“When we say cloud to the edge, we really make a complete platform from the robot brain and the software that runs on that local robot as well as a big brain in the sky,” Andrews said.
Nvidia has moved its Omniverse platform, a metaverse for engineers, into the cloud so anyone can access it from any device, like an iPad. By putting Isaac Sim on the cloud, large numbers of engineers can work together to design a robot and simulate it so that it functions properly.
“If the computer is in the sky that is actually in the cloud that’s doing the simulation, then you can access the simulation results on any compute device,” Andrews said.
In addition to Nvidia’s cloud, Nvidia also has another cloud option with Amazon Web Services.
Nvidia Jetson Orin Nano Developer Kit
Nvidia also announced a new Nvidia Jetson Orin Nano Developer Kit, which developers can use to design and deploy entry-level AI-powered robots, smart drones and intelligent vision systems.
The kit simplifies getting started with the Nvidia Jetson Orin Nano series hardware. It can hit up to 40 tera operations per second (TOPS), and it consists of a Jetson Orin Nano 8 GB module and a reference carrier board that can accommodate all Nvidia Jetson Orin Nano and Nvidia Jetson Orin NX modules.
As such, it’s a platform for prototyping next-generation edge AI products. The Jetson Orin Nano 8 GB module features an Nvidia Ampere architecture GPU with 1024 CUDA cores, 32 third-generation Tensor Cores, and a 6-core Arm CPU, enabling multiple concurrent AI application pipelines and high-performance inference.
The developer kit carrier board boasts a wide array of connectors, including two MIPI CSI connectors supporting camera modules with up to four lanes, enabling higher resolution and frame rates than before. The prior-generation Jetson Nano Developer Kit made AI accessible to everyone. The new Jetson Orin Nano Developer Kit raises the bar for entry-level AI development with 80 times the performance, enabling developers to run any kind of modern AI model, including transformer and advanced robotics models.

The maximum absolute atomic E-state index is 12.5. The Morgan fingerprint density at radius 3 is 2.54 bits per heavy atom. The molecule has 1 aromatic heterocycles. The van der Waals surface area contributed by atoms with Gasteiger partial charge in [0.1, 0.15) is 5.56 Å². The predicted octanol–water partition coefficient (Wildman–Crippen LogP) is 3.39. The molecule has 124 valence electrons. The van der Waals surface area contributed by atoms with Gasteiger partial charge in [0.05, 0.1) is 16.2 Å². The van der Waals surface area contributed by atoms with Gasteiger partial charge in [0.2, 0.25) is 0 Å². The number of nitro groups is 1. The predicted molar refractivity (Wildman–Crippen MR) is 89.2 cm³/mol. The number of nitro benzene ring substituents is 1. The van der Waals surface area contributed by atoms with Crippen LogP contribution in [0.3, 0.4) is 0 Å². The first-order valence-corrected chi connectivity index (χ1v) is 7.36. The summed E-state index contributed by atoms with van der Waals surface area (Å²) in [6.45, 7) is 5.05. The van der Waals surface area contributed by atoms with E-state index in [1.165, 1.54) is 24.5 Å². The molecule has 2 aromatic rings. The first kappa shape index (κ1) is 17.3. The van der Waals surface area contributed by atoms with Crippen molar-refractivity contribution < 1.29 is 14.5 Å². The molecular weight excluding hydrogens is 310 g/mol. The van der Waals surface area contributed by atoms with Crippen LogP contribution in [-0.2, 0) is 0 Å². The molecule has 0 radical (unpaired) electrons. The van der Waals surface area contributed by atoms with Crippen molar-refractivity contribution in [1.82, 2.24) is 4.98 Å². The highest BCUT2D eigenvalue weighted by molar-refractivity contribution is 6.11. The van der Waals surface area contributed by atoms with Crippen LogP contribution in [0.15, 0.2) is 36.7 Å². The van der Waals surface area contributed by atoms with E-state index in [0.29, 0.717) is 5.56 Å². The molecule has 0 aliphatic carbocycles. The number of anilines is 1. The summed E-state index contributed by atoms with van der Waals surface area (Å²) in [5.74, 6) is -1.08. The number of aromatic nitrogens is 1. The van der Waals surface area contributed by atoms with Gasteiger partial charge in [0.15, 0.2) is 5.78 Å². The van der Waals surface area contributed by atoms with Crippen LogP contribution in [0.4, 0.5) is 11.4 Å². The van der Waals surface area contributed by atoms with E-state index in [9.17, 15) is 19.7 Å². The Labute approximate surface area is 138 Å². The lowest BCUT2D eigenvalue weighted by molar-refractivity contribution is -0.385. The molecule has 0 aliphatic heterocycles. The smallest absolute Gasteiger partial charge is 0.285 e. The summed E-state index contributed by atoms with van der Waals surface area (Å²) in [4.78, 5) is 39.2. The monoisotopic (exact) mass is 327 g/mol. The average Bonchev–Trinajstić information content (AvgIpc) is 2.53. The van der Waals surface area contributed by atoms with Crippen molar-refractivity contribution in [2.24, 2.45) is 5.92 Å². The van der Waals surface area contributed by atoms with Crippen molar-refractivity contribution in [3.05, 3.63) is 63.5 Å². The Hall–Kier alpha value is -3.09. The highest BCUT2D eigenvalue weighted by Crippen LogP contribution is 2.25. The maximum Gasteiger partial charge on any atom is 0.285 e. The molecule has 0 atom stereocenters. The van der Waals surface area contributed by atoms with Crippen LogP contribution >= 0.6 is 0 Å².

On top of that, Jetson Orin Nano also provides 5.4 times the CUDA compute, 6.6 times the CPU performance, and 50 times the performance per watt. It has features like detecting people in a video scene. And it is targeted at edge applications, such as smart retail, smart city intersections, and industrial automation.
Nvidia also said that Nvidia Isaac ROS, a collection of hardware-accelerated packages, makes it easier for ROS 2 developers to build high-performance solutions on the Jetson Orin Nano Developer Kit.
The Jetson Orin Nano Developer Kit is now available for preorder at $499 and will start shipping in April. There are multiple variations available and all are shipping shortly. The Jetson AGX Orin delivers 275 TOPS for advanced autonomous machines.
More than 1 million developers and over 6,000 customers have chosen the Nvidia Jetson platform, including Amazon Web Services, Canon, Cisco, Hyundai Robotics, JD.com, John Deere, Komatsu, Medtronic, Meituan, Microsoft Azure, Teradyne and TK Elevator.
Companies adopting the new Orin-based modules include Hyundai Doosan Infracore, Robotis, Seyeon Tech, Skydio, Trimble, Verdant and Zipline. More than 70 Jetson ecosystem partners are offering Orin-based solutions, with a wide range of support from hardware, AI software and application design services to sensors, connectivity and developer tools.
Metropolis, Nvidia’s platform for connecting a city’s infrastructure, provides visual data to robots that are operating in an environment.